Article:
Allegations of Corruption
The optimism shared by some of the people is dampened by growing allegations that, while Shell claims to have done significant work in cleaning up the Ogoni environment, the governing council and board of trustees — known as HYPREP — set up by the Nigerian government to oversee the clean up process, has been mired in allegations of corruption.
“The project started without the implementation of the emergency measures recommended by the UN Environment Programme (UNEP).
These measures include the provision of potable drinking water for the people and of course the provision of issues around livelihood, including the building of a contaminated soil management centre… ” environmentalist FyneFace Dumnamene argued.
Such allegations are ones that some feel will not go down well with the people. For those who have been involved in the ongoing campaign for better living conditions, any actions by HYPREP that do not conform with people’s expectations will be opposed.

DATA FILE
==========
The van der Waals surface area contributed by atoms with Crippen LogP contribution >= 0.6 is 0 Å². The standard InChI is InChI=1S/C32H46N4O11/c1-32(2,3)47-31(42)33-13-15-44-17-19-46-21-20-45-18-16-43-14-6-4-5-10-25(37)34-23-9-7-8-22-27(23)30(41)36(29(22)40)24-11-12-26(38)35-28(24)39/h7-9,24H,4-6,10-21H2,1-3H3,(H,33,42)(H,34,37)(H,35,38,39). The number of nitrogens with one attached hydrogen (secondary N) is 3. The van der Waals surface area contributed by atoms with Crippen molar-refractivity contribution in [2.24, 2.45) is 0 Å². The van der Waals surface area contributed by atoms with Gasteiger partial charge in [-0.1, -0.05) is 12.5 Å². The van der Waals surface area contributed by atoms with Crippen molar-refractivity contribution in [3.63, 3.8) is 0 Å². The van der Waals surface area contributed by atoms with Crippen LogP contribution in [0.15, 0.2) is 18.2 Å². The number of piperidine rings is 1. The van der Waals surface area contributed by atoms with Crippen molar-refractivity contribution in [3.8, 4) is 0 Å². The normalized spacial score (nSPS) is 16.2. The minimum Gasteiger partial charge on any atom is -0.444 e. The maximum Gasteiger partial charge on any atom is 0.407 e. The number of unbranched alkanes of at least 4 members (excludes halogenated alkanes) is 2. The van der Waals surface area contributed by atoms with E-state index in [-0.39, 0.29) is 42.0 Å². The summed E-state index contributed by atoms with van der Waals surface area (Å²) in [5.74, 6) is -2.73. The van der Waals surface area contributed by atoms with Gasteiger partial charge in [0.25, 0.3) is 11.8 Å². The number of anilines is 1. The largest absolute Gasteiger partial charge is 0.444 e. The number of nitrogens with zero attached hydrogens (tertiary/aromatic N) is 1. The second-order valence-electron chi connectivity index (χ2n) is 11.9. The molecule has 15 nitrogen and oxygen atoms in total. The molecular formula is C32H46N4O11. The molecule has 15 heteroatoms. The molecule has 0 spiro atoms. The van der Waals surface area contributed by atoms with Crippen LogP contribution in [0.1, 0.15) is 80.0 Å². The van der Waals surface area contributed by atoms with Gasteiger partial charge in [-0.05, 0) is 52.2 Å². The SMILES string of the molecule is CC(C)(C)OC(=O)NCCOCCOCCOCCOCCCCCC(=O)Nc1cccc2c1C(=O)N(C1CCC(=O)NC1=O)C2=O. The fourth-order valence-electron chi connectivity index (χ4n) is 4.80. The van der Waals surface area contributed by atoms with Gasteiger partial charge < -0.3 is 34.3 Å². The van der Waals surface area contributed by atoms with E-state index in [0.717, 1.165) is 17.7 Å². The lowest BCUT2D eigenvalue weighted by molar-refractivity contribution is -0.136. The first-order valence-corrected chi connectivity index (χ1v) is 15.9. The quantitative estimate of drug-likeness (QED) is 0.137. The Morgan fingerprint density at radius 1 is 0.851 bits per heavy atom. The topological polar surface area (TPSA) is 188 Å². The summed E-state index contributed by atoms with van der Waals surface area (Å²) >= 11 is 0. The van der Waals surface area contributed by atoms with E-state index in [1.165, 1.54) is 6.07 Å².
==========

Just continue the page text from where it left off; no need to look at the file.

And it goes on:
“Any report of corruption in HYPREP will be seriously resisted,” Sunny Zorva said. “The people are not happy about it, because it’s about their life, it’s about their environment.”
Hope on the horizon
There is, however, a high degree of optimism among different experts and Ogoni residents.
After President Buhari’s administration apologized for the delay in the cleanup, the work resumed in earnest and 17 sites were certified as having being cleaned.
There was a sense that keeping their promise also works to the government’s advantage, as they also benefit from a clean Ogoniland environment.
“They said Ogoni people are volatile or violent, it’s because they do not have jobs, they do not have what to eat what to do. But when these things are back, there will be security in the place, even the government will benefit,” assured Zorva.
The UN estimated that the entire effort to reverse the shocking levels of pollution caused by oil spills could take as long as 30 years.
Such a long time frame is to be expected given the extent of damage that has been wrought by decades of Shell’s involvement in the destruction of the environment and persisting accusations of human rights abuses.
That illtreatmnet ultimately led to the 1995 execution of activist Ken Saro-Wiwa by a former military regime in Nigeria for fighting for the rights of the Ogoni.
Muhammed Bello contributed to this article
Source link : https://allafrica.com/stories/202107310067.html
Author : DW
Publish date : 2021-07-31 07:42:11